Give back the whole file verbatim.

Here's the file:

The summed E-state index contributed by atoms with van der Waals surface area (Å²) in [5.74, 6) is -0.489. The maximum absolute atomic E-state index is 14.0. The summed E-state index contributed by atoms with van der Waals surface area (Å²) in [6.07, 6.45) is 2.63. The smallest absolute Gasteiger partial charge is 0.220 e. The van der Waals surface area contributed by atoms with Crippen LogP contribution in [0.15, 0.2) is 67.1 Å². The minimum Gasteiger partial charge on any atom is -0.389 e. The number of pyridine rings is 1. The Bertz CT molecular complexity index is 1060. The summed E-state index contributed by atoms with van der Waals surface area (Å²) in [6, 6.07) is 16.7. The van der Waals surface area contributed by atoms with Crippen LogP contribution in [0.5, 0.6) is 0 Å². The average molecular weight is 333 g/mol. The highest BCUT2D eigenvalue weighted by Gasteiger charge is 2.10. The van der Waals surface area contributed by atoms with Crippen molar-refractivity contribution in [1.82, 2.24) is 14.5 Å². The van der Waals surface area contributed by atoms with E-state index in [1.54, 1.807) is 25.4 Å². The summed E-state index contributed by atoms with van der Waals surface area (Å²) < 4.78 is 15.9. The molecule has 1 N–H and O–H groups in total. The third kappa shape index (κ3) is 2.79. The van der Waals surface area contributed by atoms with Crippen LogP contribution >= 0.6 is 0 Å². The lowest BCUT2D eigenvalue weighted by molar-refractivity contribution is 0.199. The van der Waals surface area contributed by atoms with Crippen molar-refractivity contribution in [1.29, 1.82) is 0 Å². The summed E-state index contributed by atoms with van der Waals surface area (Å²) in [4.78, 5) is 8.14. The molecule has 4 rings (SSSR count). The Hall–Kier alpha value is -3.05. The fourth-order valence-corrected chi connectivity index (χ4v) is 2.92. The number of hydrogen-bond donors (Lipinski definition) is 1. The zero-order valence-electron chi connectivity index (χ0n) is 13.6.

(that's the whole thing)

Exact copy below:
The summed E-state index contributed by atoms with van der Waals surface area (Å²) in [5.74, 6) is -0.489. The maximum absolute atomic E-state index is 14.0. The summed E-state index contributed by atoms with van der Waals surface area (Å²) in [6.07, 6.45) is 2.63. The smallest absolute Gasteiger partial charge is 0.220 e. The van der Waals surface area contributed by atoms with Crippen LogP contribution in [0.15, 0.2) is 67.1 Å². The minimum Gasteiger partial charge on any atom is -0.389 e. The number of pyridine rings is 1. The Bertz CT molecular complexity index is 1060. The summed E-state index contributed by atoms with van der Waals surface area (Å²) in [6, 6.07) is 16.7. The van der Waals surface area contributed by atoms with Crippen LogP contribution in [0.5, 0.6) is 0 Å². The average molecular weight is 333 g/mol. The highest BCUT2D eigenvalue weighted by Gasteiger charge is 2.10. The van der Waals surface area contributed by atoms with Crippen molar-refractivity contribution in [1.82, 2.24) is 14.5 Å². The van der Waals surface area contributed by atoms with E-state index in [1.54, 1.807) is 25.4 Å². The summed E-state index contributed by atoms with van der Waals surface area (Å²) < 4.78 is 15.9. The molecule has 1 N–H and O–H groups in total. The third kappa shape index (κ3) is 2.79. The van der Waals surface area contributed by atoms with Crippen LogP contribution >= 0.6 is 0 Å². The lowest BCUT2D eigenvalue weighted by molar-refractivity contribution is 0.199. The van der Waals surface area contributed by atoms with Crippen molar-refractivity contribution in [1.29, 1.82) is 0 Å². The summed E-state index contributed by atoms with van der Waals surface area (Å²) in [4.78, 5) is 8.14. The molecule has 4 rings (SSSR count). The Hall–Kier alpha value is -3.05. The fourth-order valence-corrected chi connectivity index (χ4v) is 2.92. The number of hydrogen-bond donors (Lipinski definition) is 1. The zero-order valence-electron chi connectivity index (χ0n) is 13.6.